Lydia Waller discusses the Gillette Advert controversy proving the still existing issues of gender inequality and toxic masculinity
Who knew that men’s grooming could be the perfect platform for addressing gender inequality? Men’s razor providers Gillette, coordinated a new advert campaign to alter their pre-existing tagline of ‘The Best a Man Can Get’ to a more woke and less intrinsically problematic slogan of, ‘The Best Men Can Be.’ Although a shift in a less demanding slogan of men and their entitlements of what they ‘can get,’ which simultaneously elevates a company’s value of men’s well ‘being,’ appears an inherently positive change, it was actually met with the response over 1.3 million dislikes on YouTube and only 742,000 likes.
Many male viewers of the short film by Gillette, took great offence to the fact that it took a woman, Kim Gehrig the innovator and director behind body and equality positive campaigns such as ‘This Girl Can’, to highlight the opportunity men have, to make a difference amongst the hyper-conscious MeToo era. The advert highlights many of the problematic preconceptions of masculinity, that makes it so toxic to both men and women. It does this by depicting examples of cat-calling, young boys using their physicality to settle dispute and the hideously problematic common behavioural-justifier that is, ‘boys will be boys.’ The advert craftily incorporates the depiction of toxic masculinity as detrimental to both men and women, young and old; proving the negative backlash from men of the advert as ‘emasculating’ and vilifying of men, somewhat questionable. Gehrig chose to use the poignancy of the MeToo era to illustrate the positive change made, if men used their power in their own male circles of influence and their impact in the female world, to show their capacity for compassion for themselves and others.
Although the social media reception of the advert was catastrophically negative from a predominantly male perspective, The advert initiated a discourse and consciousness of what commercial branding and media depictions of loaded terms, such as masculinity and femininity can do for the gender equality movement. Commercial sales for Procter & Gamble, the owners of Gillette, have not actually faulted according to The Independent, following the advert’s release sales ‘remain largely unchanged,’ which actually acts as supporting evidence for the argument that the only thing this advert campaign did prove, was the concept that masculinity could be faltered; men will still buy what they need, a women in a director’s seat will not change that. However, she will change the way we talk about gender and what gendered terms such as ‘masculinity’ can do for our society.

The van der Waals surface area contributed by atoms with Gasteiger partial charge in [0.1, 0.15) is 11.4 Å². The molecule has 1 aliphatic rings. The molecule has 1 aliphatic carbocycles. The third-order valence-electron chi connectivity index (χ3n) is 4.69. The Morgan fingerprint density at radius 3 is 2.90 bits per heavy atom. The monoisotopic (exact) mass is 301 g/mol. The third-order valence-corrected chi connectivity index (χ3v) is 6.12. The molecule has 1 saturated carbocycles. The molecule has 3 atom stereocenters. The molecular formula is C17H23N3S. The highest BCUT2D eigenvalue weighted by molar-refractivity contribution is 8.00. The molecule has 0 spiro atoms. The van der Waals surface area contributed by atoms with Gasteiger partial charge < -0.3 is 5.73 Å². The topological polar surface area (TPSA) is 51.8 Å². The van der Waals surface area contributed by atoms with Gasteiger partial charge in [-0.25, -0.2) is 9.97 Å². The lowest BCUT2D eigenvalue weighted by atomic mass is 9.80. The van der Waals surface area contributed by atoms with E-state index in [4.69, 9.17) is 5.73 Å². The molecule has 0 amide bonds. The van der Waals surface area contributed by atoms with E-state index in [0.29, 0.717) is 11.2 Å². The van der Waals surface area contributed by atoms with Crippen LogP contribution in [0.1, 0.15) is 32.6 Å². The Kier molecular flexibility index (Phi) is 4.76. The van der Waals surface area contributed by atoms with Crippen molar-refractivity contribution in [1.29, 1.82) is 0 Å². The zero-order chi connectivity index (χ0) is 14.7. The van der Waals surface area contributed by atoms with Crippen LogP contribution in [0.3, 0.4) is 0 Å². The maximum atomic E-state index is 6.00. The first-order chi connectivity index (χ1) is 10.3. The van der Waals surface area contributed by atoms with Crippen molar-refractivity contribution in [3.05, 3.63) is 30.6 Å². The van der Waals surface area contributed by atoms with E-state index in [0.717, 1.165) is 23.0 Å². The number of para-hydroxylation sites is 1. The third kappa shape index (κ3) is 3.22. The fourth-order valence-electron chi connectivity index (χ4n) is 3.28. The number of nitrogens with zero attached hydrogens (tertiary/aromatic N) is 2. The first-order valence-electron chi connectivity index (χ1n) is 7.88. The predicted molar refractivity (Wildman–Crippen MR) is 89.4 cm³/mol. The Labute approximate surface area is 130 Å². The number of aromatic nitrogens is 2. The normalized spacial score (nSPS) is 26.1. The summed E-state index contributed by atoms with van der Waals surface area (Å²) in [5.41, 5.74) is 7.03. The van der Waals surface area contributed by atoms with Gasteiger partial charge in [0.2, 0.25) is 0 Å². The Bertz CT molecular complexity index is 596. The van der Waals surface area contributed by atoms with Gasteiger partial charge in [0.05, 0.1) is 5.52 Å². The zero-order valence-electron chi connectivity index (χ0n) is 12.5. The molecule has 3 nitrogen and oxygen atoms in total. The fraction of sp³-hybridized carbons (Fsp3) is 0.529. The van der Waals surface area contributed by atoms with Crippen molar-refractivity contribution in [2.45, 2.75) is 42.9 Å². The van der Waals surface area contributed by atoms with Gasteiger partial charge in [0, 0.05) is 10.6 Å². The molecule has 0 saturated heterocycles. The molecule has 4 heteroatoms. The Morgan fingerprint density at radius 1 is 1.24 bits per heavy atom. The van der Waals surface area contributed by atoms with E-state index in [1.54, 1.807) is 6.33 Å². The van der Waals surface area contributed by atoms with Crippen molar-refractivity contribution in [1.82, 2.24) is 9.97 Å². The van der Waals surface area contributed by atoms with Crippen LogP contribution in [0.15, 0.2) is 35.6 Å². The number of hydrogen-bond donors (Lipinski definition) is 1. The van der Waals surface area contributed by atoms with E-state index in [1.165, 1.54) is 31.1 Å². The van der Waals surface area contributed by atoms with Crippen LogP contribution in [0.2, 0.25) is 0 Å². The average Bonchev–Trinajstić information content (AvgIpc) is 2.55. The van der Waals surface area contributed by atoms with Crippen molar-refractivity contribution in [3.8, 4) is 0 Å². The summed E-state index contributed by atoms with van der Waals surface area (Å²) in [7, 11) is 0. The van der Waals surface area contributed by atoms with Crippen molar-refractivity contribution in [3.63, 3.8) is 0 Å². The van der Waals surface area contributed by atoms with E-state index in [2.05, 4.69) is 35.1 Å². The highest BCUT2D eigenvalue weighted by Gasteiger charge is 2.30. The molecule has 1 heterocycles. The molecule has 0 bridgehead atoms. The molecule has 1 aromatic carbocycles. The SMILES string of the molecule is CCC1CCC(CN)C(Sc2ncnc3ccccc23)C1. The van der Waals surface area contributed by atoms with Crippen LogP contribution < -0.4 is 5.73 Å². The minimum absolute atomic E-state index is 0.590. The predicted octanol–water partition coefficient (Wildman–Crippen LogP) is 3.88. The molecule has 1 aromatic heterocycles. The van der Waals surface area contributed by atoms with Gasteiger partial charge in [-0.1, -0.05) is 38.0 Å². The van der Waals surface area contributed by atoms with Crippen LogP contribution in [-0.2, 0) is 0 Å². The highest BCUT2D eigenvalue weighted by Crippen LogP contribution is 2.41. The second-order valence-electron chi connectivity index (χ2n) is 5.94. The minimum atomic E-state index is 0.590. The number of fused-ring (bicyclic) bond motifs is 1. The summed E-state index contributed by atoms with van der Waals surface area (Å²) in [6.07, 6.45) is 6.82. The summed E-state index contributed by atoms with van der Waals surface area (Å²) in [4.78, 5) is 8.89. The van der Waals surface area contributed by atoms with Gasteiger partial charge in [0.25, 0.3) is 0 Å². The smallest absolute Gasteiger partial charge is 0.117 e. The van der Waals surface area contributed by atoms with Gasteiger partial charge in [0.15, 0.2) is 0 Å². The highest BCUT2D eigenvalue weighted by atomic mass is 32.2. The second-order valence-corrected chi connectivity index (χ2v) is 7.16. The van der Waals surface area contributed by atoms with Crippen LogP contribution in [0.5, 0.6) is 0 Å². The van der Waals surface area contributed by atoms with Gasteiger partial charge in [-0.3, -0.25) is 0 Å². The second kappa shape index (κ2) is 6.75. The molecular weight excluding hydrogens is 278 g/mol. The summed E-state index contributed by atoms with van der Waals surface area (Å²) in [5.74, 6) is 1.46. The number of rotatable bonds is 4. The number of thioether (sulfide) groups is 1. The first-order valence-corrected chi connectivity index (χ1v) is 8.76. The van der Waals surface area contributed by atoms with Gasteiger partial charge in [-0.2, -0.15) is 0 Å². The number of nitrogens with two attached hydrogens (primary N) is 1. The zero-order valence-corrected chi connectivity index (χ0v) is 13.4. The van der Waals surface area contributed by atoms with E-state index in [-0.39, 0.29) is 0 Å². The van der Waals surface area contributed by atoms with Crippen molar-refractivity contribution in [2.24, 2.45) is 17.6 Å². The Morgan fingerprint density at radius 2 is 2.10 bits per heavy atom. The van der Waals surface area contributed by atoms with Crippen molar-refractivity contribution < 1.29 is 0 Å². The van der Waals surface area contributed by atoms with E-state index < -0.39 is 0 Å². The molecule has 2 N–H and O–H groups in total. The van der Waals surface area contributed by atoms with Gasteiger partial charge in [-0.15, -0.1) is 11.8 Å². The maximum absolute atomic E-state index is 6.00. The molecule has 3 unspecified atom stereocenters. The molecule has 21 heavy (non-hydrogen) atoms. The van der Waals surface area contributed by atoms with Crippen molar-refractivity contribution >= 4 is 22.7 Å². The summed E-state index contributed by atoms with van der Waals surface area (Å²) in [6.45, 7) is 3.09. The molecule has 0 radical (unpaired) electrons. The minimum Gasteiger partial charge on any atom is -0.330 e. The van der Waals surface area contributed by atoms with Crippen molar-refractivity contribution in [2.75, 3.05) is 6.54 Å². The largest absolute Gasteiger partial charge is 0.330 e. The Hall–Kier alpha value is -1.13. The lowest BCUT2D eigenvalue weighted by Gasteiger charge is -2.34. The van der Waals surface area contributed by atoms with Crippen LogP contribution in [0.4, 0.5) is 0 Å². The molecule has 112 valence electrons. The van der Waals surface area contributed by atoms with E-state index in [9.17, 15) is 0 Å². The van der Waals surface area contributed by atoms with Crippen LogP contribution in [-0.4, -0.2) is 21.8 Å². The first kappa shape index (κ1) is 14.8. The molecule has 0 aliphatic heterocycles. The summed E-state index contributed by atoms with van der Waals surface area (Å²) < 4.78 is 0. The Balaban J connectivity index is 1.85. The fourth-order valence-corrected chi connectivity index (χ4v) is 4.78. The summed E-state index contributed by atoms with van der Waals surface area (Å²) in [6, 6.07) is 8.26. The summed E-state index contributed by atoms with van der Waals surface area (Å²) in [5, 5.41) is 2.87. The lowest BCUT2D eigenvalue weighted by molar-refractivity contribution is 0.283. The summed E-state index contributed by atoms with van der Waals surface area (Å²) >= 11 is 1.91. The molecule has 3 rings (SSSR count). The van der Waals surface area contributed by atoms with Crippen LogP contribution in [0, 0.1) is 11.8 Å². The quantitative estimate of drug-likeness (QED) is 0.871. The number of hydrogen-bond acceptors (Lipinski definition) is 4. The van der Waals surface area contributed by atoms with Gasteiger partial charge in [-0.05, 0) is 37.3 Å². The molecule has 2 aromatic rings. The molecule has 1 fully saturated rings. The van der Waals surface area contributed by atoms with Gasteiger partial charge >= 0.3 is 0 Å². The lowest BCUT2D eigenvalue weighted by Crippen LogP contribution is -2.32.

Responses on Twitter have included ‘I’ve used ‘Gillette razors my entire adult life but this absurd virtue-signalling PC guff may drive me away to a company less eager to fuel the current pathetic global assault on masculinity. Let boys be damn boys. Let men be damn men,’ from, not surprisingly, Piers Morgan. It is comments like this that illustrates these issues with toxic masculinity that the company were trying to portray. The fact some men feel a ‘global assault’ inflicted upon them when a woman says, you are the people who have the power to stop cat-calling incidents, proves exactly what the campaign is trying to say; a change in this stubborn masculinity can cause change. Morgan needs to reassess his dramatic use of the term ‘assault’ when we have the reality of 1 in 5 women having been sexually assaulted, as the Crime Survey of England and Wales stated in their report’s release in 2018. The very fact Gillette and Gehrig, a collaborative force of male and female ideas, have caused this debate and stir of gender politics, through a male product and consumer audience, demonstrates there is a change to be made by men for men and the benefit of an equal society.
So, I applaud Gillette and Gehrig, for this brave, challenging, targeting and efficient campaign; that cuts to the chase, addresses the right audience and deliberately evoked a negative response to prove the issues in question of, toxic masculinity and the deconstruction of it that will benefit men, women, and all genders and ages.